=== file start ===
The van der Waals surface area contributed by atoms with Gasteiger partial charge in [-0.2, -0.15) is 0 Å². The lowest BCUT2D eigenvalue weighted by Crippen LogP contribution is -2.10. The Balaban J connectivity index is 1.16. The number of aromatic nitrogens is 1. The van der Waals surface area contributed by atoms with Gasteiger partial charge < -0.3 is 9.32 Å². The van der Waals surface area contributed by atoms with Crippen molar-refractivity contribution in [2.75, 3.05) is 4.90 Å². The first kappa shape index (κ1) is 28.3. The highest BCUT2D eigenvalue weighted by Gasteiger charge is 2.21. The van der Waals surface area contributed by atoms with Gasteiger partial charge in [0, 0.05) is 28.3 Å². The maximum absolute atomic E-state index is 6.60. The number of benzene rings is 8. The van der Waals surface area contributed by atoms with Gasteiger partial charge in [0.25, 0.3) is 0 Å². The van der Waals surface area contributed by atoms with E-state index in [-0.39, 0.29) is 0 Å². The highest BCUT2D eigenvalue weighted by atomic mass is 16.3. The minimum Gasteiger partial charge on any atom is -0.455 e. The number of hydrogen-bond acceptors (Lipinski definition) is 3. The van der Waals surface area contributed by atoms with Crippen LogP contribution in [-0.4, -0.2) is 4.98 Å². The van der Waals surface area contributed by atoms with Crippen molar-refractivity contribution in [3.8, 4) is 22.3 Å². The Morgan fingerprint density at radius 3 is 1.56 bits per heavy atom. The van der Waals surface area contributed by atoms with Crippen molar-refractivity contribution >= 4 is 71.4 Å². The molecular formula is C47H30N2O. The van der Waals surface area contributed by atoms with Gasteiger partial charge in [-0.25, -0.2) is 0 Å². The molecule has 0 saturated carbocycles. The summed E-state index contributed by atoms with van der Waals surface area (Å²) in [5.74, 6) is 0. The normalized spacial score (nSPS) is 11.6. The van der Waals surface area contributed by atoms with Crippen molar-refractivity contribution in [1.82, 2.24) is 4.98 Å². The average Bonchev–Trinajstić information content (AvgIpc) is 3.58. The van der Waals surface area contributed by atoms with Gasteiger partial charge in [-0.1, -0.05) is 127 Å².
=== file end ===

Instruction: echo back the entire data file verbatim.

The van der Waals surface area contributed by atoms with Gasteiger partial charge in [-0.2, -0.15) is 0 Å². The lowest BCUT2D eigenvalue weighted by Crippen LogP contribution is -2.10. The Balaban J connectivity index is 1.16. The number of aromatic nitrogens is 1. The van der Waals surface area contributed by atoms with Gasteiger partial charge < -0.3 is 9.32 Å². The van der Waals surface area contributed by atoms with Crippen molar-refractivity contribution in [2.75, 3.05) is 4.90 Å². The first kappa shape index (κ1) is 28.3. The highest BCUT2D eigenvalue weighted by Gasteiger charge is 2.21. The van der Waals surface area contributed by atoms with Gasteiger partial charge in [0, 0.05) is 28.3 Å². The maximum absolute atomic E-state index is 6.60. The number of benzene rings is 8. The van der Waals surface area contributed by atoms with Gasteiger partial charge in [0.25, 0.3) is 0 Å². The van der Waals surface area contributed by atoms with E-state index in [-0.39, 0.29) is 0 Å². The highest BCUT2D eigenvalue weighted by atomic mass is 16.3. The minimum Gasteiger partial charge on any atom is -0.455 e. The number of hydrogen-bond acceptors (Lipinski definition) is 3. The van der Waals surface area contributed by atoms with Crippen LogP contribution in [-0.4, -0.2) is 4.98 Å². The van der Waals surface area contributed by atoms with Crippen molar-refractivity contribution in [3.8, 4) is 22.3 Å². The Morgan fingerprint density at radius 3 is 1.56 bits per heavy atom. The van der Waals surface area contributed by atoms with Crippen molar-refractivity contribution >= 4 is 71.4 Å². The molecular formula is C47H30N2O. The van der Waals surface area contributed by atoms with Gasteiger partial charge in [-0.25, -0.2) is 0 Å². The molecule has 0 saturated carbocycles. The summed E-state index contributed by atoms with van der Waals surface area (Å²) in [5.74, 6) is 0. The normalized spacial score (nSPS) is 11.6. The van der Waals surface area contributed by atoms with Crippen molar-refractivity contribution in [1.82, 2.24) is 4.98 Å². The average Bonchev–Trinajstić information content (AvgIpc) is 3.58. The van der Waals surface area contributed by atoms with Gasteiger partial charge in [-0.1, -0.05) is 127 Å².